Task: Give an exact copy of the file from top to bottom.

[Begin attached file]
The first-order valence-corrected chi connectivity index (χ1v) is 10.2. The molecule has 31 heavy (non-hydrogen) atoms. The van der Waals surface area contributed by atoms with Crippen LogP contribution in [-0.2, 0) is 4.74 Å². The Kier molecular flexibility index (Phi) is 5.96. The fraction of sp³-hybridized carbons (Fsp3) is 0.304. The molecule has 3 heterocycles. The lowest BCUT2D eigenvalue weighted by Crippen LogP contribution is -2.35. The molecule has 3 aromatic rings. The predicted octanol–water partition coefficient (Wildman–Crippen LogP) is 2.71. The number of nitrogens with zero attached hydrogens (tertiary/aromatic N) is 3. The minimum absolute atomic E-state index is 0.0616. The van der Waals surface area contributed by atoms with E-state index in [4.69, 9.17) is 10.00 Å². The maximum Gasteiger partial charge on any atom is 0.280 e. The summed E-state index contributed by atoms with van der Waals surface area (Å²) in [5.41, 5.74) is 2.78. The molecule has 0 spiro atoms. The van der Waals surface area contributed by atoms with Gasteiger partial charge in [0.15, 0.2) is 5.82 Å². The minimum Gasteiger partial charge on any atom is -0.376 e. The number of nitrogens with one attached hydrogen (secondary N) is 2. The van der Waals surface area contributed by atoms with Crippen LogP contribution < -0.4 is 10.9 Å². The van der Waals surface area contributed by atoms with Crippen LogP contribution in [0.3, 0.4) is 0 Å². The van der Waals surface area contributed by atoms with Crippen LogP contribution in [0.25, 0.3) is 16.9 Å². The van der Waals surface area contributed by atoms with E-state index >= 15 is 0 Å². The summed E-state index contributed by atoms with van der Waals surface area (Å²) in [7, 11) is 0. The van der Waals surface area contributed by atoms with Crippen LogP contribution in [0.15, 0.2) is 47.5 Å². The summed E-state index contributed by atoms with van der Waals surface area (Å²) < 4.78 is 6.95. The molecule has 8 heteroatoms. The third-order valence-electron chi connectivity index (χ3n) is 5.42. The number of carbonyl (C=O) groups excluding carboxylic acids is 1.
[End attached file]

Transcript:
The first-order valence-corrected chi connectivity index (χ1v) is 10.2. The molecule has 31 heavy (non-hydrogen) atoms. The van der Waals surface area contributed by atoms with Crippen LogP contribution in [-0.2, 0) is 4.74 Å². The Kier molecular flexibility index (Phi) is 5.96. The fraction of sp³-hybridized carbons (Fsp3) is 0.304. The molecule has 3 heterocycles. The lowest BCUT2D eigenvalue weighted by Crippen LogP contribution is -2.35. The molecule has 3 aromatic rings. The predicted octanol–water partition coefficient (Wildman–Crippen LogP) is 2.71. The number of nitrogens with zero attached hydrogens (tertiary/aromatic N) is 3. The minimum absolute atomic E-state index is 0.0616. The van der Waals surface area contributed by atoms with E-state index in [4.69, 9.17) is 10.00 Å². The maximum Gasteiger partial charge on any atom is 0.280 e. The summed E-state index contributed by atoms with van der Waals surface area (Å²) in [5.41, 5.74) is 2.78. The molecule has 0 spiro atoms. The van der Waals surface area contributed by atoms with Gasteiger partial charge in [0.15, 0.2) is 5.82 Å². The minimum Gasteiger partial charge on any atom is -0.376 e. The number of nitrogens with one attached hydrogen (secondary N) is 2. The van der Waals surface area contributed by atoms with Crippen LogP contribution < -0.4 is 10.9 Å². The van der Waals surface area contributed by atoms with Crippen LogP contribution in [0.3, 0.4) is 0 Å². The van der Waals surface area contributed by atoms with Crippen LogP contribution in [0.25, 0.3) is 16.9 Å². The van der Waals surface area contributed by atoms with E-state index >= 15 is 0 Å². The summed E-state index contributed by atoms with van der Waals surface area (Å²) in [7, 11) is 0. The van der Waals surface area contributed by atoms with Crippen LogP contribution in [0.15, 0.2) is 47.5 Å². The summed E-state index contributed by atoms with van der Waals surface area (Å²) < 4.78 is 6.95. The molecule has 8 heteroatoms. The third-order valence-electron chi connectivity index (χ3n) is 5.42. The number of carbonyl (C=O) groups excluding carboxylic acids is 1.